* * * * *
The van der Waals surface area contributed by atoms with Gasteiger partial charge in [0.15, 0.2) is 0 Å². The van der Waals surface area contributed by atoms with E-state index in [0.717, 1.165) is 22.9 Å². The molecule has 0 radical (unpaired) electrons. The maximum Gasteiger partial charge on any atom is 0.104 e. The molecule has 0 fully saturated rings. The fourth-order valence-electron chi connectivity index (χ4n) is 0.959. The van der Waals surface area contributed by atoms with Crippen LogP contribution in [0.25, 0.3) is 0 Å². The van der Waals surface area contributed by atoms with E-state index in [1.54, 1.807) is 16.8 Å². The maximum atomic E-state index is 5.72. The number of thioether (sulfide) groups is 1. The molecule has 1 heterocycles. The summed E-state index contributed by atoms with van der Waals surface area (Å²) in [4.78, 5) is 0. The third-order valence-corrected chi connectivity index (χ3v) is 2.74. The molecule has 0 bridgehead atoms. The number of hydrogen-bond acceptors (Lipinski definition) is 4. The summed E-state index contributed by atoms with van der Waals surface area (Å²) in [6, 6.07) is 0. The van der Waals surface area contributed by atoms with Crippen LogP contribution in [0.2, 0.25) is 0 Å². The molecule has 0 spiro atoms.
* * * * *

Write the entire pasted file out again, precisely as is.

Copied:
The van der Waals surface area contributed by atoms with Gasteiger partial charge in [0.15, 0.2) is 0 Å². The van der Waals surface area contributed by atoms with E-state index in [0.717, 1.165) is 22.9 Å². The molecule has 0 radical (unpaired) electrons. The maximum Gasteiger partial charge on any atom is 0.104 e. The molecule has 0 fully saturated rings. The fourth-order valence-electron chi connectivity index (χ4n) is 0.959. The van der Waals surface area contributed by atoms with Crippen LogP contribution in [0.25, 0.3) is 0 Å². The van der Waals surface area contributed by atoms with E-state index in [1.54, 1.807) is 16.8 Å². The maximum atomic E-state index is 5.72. The number of thioether (sulfide) groups is 1. The molecule has 1 heterocycles. The summed E-state index contributed by atoms with van der Waals surface area (Å²) in [4.78, 5) is 0. The third-order valence-corrected chi connectivity index (χ3v) is 2.74. The molecule has 0 bridgehead atoms. The number of hydrogen-bond acceptors (Lipinski definition) is 4. The summed E-state index contributed by atoms with van der Waals surface area (Å²) in [6, 6.07) is 0. The van der Waals surface area contributed by atoms with Crippen LogP contribution in [0.2, 0.25) is 0 Å². The molecule has 0 spiro atoms.